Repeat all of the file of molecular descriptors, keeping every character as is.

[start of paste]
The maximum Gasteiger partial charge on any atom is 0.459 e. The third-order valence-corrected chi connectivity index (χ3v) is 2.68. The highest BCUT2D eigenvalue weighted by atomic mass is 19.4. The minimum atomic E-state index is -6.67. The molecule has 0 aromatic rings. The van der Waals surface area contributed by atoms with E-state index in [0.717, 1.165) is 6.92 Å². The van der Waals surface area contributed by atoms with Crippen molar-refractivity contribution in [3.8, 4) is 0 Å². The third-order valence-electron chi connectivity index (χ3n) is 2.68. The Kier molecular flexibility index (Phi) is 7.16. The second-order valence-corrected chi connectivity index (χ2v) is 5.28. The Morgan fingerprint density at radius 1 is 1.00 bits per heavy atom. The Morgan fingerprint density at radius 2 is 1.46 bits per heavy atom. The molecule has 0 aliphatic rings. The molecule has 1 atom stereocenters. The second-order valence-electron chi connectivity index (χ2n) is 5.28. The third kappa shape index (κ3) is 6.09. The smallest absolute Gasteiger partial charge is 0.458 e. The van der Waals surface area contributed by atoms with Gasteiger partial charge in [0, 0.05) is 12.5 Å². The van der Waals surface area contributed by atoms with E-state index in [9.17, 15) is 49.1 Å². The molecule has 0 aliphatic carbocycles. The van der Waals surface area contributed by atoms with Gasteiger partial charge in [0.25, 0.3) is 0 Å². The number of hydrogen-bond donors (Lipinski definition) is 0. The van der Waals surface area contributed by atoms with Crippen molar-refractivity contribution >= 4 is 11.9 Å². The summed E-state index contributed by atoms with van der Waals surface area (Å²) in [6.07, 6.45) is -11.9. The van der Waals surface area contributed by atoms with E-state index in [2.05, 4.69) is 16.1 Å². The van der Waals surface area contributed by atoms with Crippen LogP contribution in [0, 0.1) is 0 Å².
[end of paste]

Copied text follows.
The maximum Gasteiger partial charge on any atom is 0.459 e. The third-order valence-corrected chi connectivity index (χ3v) is 2.68. The highest BCUT2D eigenvalue weighted by atomic mass is 19.4. The minimum atomic E-state index is -6.67. The molecule has 0 aromatic rings. The van der Waals surface area contributed by atoms with E-state index in [0.717, 1.165) is 6.92 Å². The van der Waals surface area contributed by atoms with Crippen molar-refractivity contribution in [3.8, 4) is 0 Å². The third-order valence-electron chi connectivity index (χ3n) is 2.68. The Kier molecular flexibility index (Phi) is 7.16. The second-order valence-corrected chi connectivity index (χ2v) is 5.28. The Morgan fingerprint density at radius 1 is 1.00 bits per heavy atom. The Morgan fingerprint density at radius 2 is 1.46 bits per heavy atom. The molecule has 0 aliphatic rings. The molecule has 1 atom stereocenters. The second-order valence-electron chi connectivity index (χ2n) is 5.28. The third kappa shape index (κ3) is 6.09. The smallest absolute Gasteiger partial charge is 0.458 e. The van der Waals surface area contributed by atoms with Gasteiger partial charge in [0, 0.05) is 12.5 Å². The van der Waals surface area contributed by atoms with E-state index in [9.17, 15) is 49.1 Å². The molecule has 0 aliphatic carbocycles. The van der Waals surface area contributed by atoms with Gasteiger partial charge in [0.25, 0.3) is 0 Å². The number of hydrogen-bond donors (Lipinski definition) is 0. The van der Waals surface area contributed by atoms with Crippen molar-refractivity contribution >= 4 is 11.9 Å². The summed E-state index contributed by atoms with van der Waals surface area (Å²) in [6.07, 6.45) is -11.9. The van der Waals surface area contributed by atoms with E-state index in [2.05, 4.69) is 16.1 Å². The van der Waals surface area contributed by atoms with Crippen LogP contribution in [0, 0.1) is 0 Å².